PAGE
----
President Trump’s first federal budget seems to make good on his campaign promises to shift NASA’s focus away from Earth and toward space. But it doesn’t reveal where he thinks the agency should be headed — to Mars, the moon or elsewhere.
Overall, Trump would shrink funding for NASA slightly, to $19.1 billion from about $19.3 billion, according to a blueprint of the president’s budget requests for 2018.
The largest portion of funds would go to the agency’s human exploration division, with $3.7 billion for the Orion crew vehicle and Space Launch System (SLS) jumbo rocket, spacecraft that NASA says will one day get humans to Mars. The outlined budget also instructs NASA to “investigate approaches for reducing the costs of exploration missions to enable a more expansive exploration program.”
It is not clear what such an expanded program might entail. Unlike last year’s presidential budget, Trump’s outline makes no mention of the journey to Mars, NASA’s target throughout the Obama administration. Trump has recently hinted that he is interested in returning astronauts to the moon, perhaps as soon as the first SLS test flight in 2018.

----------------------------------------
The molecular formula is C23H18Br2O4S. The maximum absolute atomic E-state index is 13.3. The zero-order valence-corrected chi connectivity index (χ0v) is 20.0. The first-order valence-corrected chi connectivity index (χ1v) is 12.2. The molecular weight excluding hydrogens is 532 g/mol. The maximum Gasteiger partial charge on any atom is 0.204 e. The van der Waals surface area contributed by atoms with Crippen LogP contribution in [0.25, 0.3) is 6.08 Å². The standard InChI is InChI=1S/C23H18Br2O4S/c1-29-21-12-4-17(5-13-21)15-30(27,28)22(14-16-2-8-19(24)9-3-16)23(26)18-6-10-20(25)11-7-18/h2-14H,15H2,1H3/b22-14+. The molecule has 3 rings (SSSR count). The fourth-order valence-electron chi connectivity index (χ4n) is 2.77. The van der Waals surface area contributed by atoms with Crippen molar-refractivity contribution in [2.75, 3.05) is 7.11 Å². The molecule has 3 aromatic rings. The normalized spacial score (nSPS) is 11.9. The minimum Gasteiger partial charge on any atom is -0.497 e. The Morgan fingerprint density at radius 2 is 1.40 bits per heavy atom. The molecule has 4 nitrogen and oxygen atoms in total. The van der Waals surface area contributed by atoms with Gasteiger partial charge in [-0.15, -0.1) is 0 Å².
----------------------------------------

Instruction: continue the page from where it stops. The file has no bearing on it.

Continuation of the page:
The outlined budget continues to fund two major planetary missions: the Mars 2020 Rover that would explore the Red Planet and the Europa Clipper, a probe that is to fly past the Jupiter moon in search of life that might dwell in its subsurface ocean. A Europa lander and a mission that would have sent astronauts to study an asteroid in lunar orbit did not make the cut.
The budget document fits with Trump’s interest in ceding parts of NASA’s mission, such as International Space Station operations and maintenance of satellites, to the private space industry.
The total cut to the Earth-science budget is $102 million, or 5 percent of the program’s annual budget, and it almost exclusively targets missions aimed at understanding climate change — the ocean monitoring program PACE; the Orbiting Carbon Observatory-3; the Deep Space Climate Observatory; and the CLARREO Pathfinder, which measures heat in Earth’s atmosphere.
Also on the chopping block: the entire NASA Education office, which runs camps and enrichment programs, provides internships and scholarships for young scientists, and oversees efforts to support women and underrepresented minorities in science, technology, engineering and math, or STEM, fields.